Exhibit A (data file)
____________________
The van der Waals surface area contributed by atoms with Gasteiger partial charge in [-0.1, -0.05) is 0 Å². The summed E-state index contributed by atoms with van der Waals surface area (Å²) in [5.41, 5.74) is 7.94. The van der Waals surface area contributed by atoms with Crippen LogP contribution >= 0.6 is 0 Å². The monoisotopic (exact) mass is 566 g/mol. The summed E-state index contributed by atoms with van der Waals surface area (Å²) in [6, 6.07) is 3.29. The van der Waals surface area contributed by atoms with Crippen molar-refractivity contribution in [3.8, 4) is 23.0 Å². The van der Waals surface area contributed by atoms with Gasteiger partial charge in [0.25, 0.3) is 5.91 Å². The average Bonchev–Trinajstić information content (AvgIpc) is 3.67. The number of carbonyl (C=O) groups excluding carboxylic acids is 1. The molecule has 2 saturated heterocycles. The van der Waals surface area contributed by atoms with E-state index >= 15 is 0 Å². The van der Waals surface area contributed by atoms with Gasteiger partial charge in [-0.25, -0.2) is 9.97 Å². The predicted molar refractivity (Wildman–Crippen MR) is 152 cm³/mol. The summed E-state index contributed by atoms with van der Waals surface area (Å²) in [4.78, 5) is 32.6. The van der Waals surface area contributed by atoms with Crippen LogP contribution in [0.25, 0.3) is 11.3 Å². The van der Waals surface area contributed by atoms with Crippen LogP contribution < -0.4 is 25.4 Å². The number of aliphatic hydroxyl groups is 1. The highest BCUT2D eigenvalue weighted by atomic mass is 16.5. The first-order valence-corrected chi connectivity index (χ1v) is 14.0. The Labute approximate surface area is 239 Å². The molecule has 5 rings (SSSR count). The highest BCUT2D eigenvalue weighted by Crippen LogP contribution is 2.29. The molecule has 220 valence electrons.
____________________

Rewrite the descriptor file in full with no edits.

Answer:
The van der Waals surface area contributed by atoms with Gasteiger partial charge in [-0.1, -0.05) is 0 Å². The summed E-state index contributed by atoms with van der Waals surface area (Å²) in [5.41, 5.74) is 7.94. The van der Waals surface area contributed by atoms with Crippen LogP contribution >= 0.6 is 0 Å². The monoisotopic (exact) mass is 566 g/mol. The summed E-state index contributed by atoms with van der Waals surface area (Å²) in [6, 6.07) is 3.29. The van der Waals surface area contributed by atoms with Crippen molar-refractivity contribution in [3.8, 4) is 23.0 Å². The van der Waals surface area contributed by atoms with Gasteiger partial charge in [0.25, 0.3) is 5.91 Å². The average Bonchev–Trinajstić information content (AvgIpc) is 3.67. The number of carbonyl (C=O) groups excluding carboxylic acids is 1. The molecule has 2 saturated heterocycles. The van der Waals surface area contributed by atoms with E-state index >= 15 is 0 Å². The van der Waals surface area contributed by atoms with Gasteiger partial charge in [-0.25, -0.2) is 9.97 Å². The predicted molar refractivity (Wildman–Crippen MR) is 152 cm³/mol. The summed E-state index contributed by atoms with van der Waals surface area (Å²) in [4.78, 5) is 32.6. The van der Waals surface area contributed by atoms with Crippen LogP contribution in [0.25, 0.3) is 11.3 Å². The van der Waals surface area contributed by atoms with Crippen LogP contribution < -0.4 is 25.4 Å². The number of aliphatic hydroxyl groups is 1. The highest BCUT2D eigenvalue weighted by atomic mass is 16.5. The first-order valence-corrected chi connectivity index (χ1v) is 14.0. The Labute approximate surface area is 239 Å². The molecule has 5 rings (SSSR count). The highest BCUT2D eigenvalue weighted by Crippen LogP contribution is 2.29. The molecule has 220 valence electrons.